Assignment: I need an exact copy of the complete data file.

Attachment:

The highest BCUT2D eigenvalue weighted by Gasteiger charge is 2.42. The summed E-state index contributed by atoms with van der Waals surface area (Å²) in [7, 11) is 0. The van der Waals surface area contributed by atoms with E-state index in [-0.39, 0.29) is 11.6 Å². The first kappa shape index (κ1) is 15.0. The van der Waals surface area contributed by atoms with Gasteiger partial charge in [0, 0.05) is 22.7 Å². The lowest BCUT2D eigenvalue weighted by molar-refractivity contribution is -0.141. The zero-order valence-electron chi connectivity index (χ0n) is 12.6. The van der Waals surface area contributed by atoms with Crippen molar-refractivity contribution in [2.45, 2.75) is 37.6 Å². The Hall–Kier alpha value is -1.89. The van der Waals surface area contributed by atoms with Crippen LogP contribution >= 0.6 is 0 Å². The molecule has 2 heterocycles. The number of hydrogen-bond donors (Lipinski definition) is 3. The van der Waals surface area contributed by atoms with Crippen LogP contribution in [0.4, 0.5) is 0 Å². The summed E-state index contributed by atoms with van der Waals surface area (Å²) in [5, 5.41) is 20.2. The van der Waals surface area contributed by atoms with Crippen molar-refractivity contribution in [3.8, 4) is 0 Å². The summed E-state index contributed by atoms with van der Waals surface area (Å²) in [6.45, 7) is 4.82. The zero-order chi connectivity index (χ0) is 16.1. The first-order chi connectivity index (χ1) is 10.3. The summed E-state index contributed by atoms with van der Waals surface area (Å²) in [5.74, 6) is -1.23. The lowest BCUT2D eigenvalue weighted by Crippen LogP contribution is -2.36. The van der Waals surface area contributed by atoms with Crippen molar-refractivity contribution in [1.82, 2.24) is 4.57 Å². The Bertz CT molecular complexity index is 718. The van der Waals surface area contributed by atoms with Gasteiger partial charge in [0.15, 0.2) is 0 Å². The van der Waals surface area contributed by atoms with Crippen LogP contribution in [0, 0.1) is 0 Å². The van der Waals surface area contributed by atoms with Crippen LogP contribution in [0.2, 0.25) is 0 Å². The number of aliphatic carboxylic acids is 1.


The highest BCUT2D eigenvalue weighted by Gasteiger charge is 2.42. The summed E-state index contributed by atoms with van der Waals surface area (Å²) in [7, 11) is 0. The van der Waals surface area contributed by atoms with E-state index in [-0.39, 0.29) is 11.6 Å². The first kappa shape index (κ1) is 15.0. The van der Waals surface area contributed by atoms with Gasteiger partial charge in [0, 0.05) is 22.7 Å². The lowest BCUT2D eigenvalue weighted by molar-refractivity contribution is -0.141. The zero-order valence-electron chi connectivity index (χ0n) is 12.6. The van der Waals surface area contributed by atoms with Crippen molar-refractivity contribution in [2.45, 2.75) is 37.6 Å². The Hall–Kier alpha value is -1.89. The van der Waals surface area contributed by atoms with Crippen LogP contribution >= 0.6 is 0 Å². The molecule has 2 heterocycles. The number of hydrogen-bond donors (Lipinski definition) is 3. The van der Waals surface area contributed by atoms with Crippen LogP contribution in [0.4, 0.5) is 0 Å². The summed E-state index contributed by atoms with van der Waals surface area (Å²) in [5, 5.41) is 20.2. The van der Waals surface area contributed by atoms with Crippen molar-refractivity contribution in [3.8, 4) is 0 Å². The summed E-state index contributed by atoms with van der Waals surface area (Å²) in [6.45, 7) is 4.82. The zero-order chi connectivity index (χ0) is 16.1. The first-order chi connectivity index (χ1) is 10.3. The summed E-state index contributed by atoms with van der Waals surface area (Å²) in [5.74, 6) is -1.23. The lowest BCUT2D eigenvalue weighted by Crippen LogP contribution is -2.36. The van der Waals surface area contributed by atoms with Crippen molar-refractivity contribution in [1.82, 2.24) is 4.57 Å². The Bertz CT molecular complexity index is 718. The van der Waals surface area contributed by atoms with Gasteiger partial charge in [0.15, 0.2) is 0 Å². The van der Waals surface area contributed by atoms with Crippen LogP contribution in [0, 0.1) is 0 Å². The van der Waals surface area contributed by atoms with Crippen LogP contribution in [0.2, 0.25) is 0 Å². The number of aliphatic carboxylic acids is 1.